Daniel Levy (businessman)
||This biographical article needs additional citations for verification. (April 2008)|
Levy during a visit to Qatar's Aspire Academy
8 February 1962
|Known for||Tottenham Hotspur|
|Children||Joshua, Oliver, Chloe and Gabriella|
He is a managing director of ENIC International Ltd an investment company, sports, entertainment and media group. Levy replaced Lord Alan Sugar as chairman of Tottenham in February 2001 after ENIC bought a controlling stake in the club. ENIC is controlled by Joseph Lewis. Levy was formerly a director of the Scottish football club Rangers, in which ENIC held a significant stake. ENIC has also in the past held stakes in other European football clubs including AEK Athens, Slavia Prague and Vicenza as well as non-football companies such as Warner Bros and Autonomy.
His reign has seen a succession of managers (George Graham, Glenn Hoddle and David Pleat). With Martin Jol as manager, Spurs finished fifth in the Premier League, (their highest position until the fourth place finish in the 2009-10 campaign) and the club qualified for the UEFA Cup, a feat they repeated again the following season. However Levy's decision to fire Martin Jol after a poor start to the 2007/2008 season, when many of the players appeared to be unfit, was widely regarded as a rash move by Tottenham supporters.
The appointment of a new management team, including the highly regarded Juande Ramos as head coach resulted in some short-lived optimism amongst the fans[who?]. On 24 February 2008, Tottenham beat Chelsea 2-1 at Wembley in the 2008 Football League Cup Final to win their first trophy in nine years, and their first under Levy's reign, and gain automatic qualification for the UEFA cup. A year later they reached the final for a second successive year, however lost out In the cup to Manchester United on penalties. However following this victory Spurs' league form took a disastrous turn which culminated in their worst ever start to a season in 2008/09.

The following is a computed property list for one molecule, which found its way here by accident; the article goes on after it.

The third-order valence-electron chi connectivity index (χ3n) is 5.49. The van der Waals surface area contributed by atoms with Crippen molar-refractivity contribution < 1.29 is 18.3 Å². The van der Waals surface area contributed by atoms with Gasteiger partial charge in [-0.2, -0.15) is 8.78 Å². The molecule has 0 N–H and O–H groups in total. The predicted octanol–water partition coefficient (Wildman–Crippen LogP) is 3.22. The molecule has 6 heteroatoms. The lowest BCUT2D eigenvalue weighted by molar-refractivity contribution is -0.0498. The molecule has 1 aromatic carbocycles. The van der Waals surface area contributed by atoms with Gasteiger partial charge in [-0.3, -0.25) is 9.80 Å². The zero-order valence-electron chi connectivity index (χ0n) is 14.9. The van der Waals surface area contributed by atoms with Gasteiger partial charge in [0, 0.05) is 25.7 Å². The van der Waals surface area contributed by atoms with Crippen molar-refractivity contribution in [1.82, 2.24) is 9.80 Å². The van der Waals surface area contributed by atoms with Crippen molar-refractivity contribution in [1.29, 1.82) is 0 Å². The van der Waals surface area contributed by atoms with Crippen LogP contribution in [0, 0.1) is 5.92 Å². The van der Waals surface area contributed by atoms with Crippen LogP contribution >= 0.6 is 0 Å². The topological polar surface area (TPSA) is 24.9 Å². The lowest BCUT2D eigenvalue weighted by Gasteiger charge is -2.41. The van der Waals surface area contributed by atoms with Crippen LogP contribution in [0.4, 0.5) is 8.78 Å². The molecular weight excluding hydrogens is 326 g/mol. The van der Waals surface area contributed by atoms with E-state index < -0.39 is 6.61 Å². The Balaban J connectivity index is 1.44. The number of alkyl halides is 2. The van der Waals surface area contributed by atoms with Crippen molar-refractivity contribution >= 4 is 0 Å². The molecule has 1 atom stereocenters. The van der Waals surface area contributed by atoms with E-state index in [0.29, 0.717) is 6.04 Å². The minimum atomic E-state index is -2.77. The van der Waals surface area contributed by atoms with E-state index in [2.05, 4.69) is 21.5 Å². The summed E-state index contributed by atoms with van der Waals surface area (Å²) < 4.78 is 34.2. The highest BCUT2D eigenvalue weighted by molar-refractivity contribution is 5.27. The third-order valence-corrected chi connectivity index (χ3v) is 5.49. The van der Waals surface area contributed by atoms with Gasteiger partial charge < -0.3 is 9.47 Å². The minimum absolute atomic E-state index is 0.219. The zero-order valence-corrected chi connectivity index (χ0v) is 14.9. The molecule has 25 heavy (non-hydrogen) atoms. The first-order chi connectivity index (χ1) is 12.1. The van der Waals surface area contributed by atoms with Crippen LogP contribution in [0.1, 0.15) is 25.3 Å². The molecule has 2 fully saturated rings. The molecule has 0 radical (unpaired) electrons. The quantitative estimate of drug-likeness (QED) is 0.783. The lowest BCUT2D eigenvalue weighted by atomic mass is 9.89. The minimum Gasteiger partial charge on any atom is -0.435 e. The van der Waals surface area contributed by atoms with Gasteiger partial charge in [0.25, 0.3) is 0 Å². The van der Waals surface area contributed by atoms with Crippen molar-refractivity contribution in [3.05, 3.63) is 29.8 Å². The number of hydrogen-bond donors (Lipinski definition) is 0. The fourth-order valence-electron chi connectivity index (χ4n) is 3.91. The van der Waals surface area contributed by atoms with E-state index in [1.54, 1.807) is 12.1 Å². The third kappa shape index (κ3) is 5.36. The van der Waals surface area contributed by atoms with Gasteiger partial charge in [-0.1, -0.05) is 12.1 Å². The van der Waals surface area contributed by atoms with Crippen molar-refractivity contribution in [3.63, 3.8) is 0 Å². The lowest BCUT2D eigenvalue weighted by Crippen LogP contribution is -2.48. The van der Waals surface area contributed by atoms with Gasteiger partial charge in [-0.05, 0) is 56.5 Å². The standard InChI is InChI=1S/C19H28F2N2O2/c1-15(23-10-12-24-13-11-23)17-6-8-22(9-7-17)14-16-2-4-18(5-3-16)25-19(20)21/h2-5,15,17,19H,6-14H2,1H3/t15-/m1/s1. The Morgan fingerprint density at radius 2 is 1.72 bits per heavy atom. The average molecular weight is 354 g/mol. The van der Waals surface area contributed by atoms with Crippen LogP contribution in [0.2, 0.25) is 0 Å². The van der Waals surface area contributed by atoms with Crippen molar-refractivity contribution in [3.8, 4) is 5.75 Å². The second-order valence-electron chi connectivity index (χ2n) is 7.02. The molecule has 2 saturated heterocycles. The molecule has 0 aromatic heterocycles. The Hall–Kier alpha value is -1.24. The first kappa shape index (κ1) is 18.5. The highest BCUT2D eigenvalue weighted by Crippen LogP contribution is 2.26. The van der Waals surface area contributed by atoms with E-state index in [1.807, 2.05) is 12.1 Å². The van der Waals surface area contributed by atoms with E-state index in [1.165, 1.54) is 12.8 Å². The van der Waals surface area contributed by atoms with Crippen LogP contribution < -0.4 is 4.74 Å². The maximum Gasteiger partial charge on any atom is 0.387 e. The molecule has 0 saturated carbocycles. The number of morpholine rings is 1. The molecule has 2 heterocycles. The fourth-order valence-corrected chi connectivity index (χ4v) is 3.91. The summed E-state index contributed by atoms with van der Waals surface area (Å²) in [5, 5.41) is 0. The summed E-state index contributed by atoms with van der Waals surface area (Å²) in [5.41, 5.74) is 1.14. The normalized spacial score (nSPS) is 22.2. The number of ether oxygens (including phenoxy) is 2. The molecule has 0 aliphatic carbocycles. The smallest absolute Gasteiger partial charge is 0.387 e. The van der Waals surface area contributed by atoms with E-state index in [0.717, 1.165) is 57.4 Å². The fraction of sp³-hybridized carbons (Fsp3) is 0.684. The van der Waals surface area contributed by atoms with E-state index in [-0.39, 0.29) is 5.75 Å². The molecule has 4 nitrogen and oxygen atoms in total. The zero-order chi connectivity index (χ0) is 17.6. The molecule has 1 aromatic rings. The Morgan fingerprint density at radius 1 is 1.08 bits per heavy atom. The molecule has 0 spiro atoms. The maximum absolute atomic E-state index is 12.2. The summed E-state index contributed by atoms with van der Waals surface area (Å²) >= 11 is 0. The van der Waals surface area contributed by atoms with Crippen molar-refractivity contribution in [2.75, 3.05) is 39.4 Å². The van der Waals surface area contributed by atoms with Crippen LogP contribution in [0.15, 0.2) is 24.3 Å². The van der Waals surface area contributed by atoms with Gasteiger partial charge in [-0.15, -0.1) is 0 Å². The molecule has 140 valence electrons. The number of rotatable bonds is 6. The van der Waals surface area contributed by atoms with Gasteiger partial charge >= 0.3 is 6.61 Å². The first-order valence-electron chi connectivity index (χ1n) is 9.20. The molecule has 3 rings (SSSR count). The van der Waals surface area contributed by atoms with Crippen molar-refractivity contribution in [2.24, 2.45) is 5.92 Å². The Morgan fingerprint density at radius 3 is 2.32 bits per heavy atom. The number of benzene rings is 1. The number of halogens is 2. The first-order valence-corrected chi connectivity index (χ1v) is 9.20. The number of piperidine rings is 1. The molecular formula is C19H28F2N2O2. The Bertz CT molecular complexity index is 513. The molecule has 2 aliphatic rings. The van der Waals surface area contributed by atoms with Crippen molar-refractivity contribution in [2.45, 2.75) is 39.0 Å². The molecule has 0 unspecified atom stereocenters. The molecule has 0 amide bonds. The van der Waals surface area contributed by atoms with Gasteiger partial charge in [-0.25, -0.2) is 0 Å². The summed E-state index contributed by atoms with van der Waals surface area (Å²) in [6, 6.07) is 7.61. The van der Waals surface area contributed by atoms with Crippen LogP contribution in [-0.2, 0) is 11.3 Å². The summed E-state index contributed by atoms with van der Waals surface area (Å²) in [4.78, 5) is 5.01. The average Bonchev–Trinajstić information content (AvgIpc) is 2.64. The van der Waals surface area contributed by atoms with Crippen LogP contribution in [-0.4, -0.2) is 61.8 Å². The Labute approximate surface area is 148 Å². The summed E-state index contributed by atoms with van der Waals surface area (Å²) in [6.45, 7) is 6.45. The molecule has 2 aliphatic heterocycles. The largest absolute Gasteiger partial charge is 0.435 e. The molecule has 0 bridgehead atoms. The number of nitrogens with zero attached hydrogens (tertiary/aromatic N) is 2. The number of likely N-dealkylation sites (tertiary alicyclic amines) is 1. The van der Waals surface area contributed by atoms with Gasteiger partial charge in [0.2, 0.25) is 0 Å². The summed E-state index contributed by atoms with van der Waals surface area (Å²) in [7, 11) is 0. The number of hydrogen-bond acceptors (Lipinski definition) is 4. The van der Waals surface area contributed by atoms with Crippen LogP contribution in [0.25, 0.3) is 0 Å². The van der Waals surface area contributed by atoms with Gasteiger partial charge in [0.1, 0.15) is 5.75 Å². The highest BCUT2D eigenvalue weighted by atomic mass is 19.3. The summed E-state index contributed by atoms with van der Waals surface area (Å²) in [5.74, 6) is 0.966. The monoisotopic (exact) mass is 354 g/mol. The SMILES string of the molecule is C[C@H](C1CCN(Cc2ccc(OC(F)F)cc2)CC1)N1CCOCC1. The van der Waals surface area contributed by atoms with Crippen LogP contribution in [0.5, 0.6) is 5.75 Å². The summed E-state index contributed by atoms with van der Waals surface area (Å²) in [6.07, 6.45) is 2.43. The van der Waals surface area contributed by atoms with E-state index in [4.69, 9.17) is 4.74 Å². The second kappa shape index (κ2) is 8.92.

In the late hours of 25 October 2008, Daniel Levy took the decision to fire Sporting Director Damien Comolli, Head Coach Juande Ramos, first team coaches, Marcos Álvarez and Gus Poyet. Levy then installed Harry Redknapp as the new Head Coach of Tottenham.
The move proved hugely successful, as a dramatic upturn in Tottenham's form on the pitch saw them steadily climb out of relegation zone to eventually finish in eighth position. Further progress was made in the 2009/2010 season, with Spurs finishing in the top four and winning entry into the qualification round of the UEFA Champions League for the first time. 2010-11 saw another excellent season for Tottenham, finishing top of their Champions League group, beating holders Inter Milan along the way, and then despatching AC Milan in the knock-out stages. Their exciting Champions' League run ended at the hands of Real Madrid. Tottenham finished fifth in the Premier League 2010-11 season, missing out on Champions' League qualification but securing a place in the Europa League after overtaking Liverpool with victory at Anfield in the penultimate game of the season.
The summer of 2011 was a tough time at Tottenham, with Chelsea trying to sign star player Luka Modrić, however Levy boldly stood firm and refused to sell. After losing to both Manchester clubs, Spurs won ten of their next eleven Premier League games, drawing the other. The club equalled their best ever Premier League run of six consecutive wins, also achieving their best league start since the double-winning team of the 1960-1 season, gaining 31 points from a possible 39.